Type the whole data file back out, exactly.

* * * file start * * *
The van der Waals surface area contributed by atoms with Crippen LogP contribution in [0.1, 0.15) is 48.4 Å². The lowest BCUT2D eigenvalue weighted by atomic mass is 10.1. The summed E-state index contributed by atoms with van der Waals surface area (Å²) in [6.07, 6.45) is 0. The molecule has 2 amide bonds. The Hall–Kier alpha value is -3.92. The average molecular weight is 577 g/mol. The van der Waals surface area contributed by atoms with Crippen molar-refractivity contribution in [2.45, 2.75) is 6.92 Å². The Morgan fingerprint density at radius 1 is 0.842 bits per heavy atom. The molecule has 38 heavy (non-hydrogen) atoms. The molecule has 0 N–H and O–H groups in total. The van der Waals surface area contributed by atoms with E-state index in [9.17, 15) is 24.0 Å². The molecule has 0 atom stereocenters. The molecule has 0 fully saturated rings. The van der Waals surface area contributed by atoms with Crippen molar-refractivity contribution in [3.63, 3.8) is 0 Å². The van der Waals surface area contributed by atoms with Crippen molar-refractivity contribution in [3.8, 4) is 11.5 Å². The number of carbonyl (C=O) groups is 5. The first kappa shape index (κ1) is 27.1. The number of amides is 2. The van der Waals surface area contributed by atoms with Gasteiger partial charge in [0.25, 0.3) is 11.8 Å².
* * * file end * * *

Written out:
The van der Waals surface area contributed by atoms with Crippen LogP contribution in [0.1, 0.15) is 48.4 Å². The lowest BCUT2D eigenvalue weighted by atomic mass is 10.1. The summed E-state index contributed by atoms with van der Waals surface area (Å²) in [6.07, 6.45) is 0. The molecule has 2 amide bonds. The Hall–Kier alpha value is -3.92. The average molecular weight is 577 g/mol. The van der Waals surface area contributed by atoms with Crippen molar-refractivity contribution in [2.45, 2.75) is 6.92 Å². The Morgan fingerprint density at radius 1 is 0.842 bits per heavy atom. The molecule has 38 heavy (non-hydrogen) atoms. The molecule has 0 N–H and O–H groups in total. The van der Waals surface area contributed by atoms with E-state index in [9.17, 15) is 24.0 Å². The molecule has 0 atom stereocenters. The molecule has 0 fully saturated rings. The van der Waals surface area contributed by atoms with Crippen molar-refractivity contribution in [3.63, 3.8) is 0 Å². The van der Waals surface area contributed by atoms with Crippen molar-refractivity contribution in [3.8, 4) is 11.5 Å². The number of carbonyl (C=O) groups is 5. The first kappa shape index (κ1) is 27.1. The number of amides is 2. The van der Waals surface area contributed by atoms with Gasteiger partial charge in [0.25, 0.3) is 11.8 Å².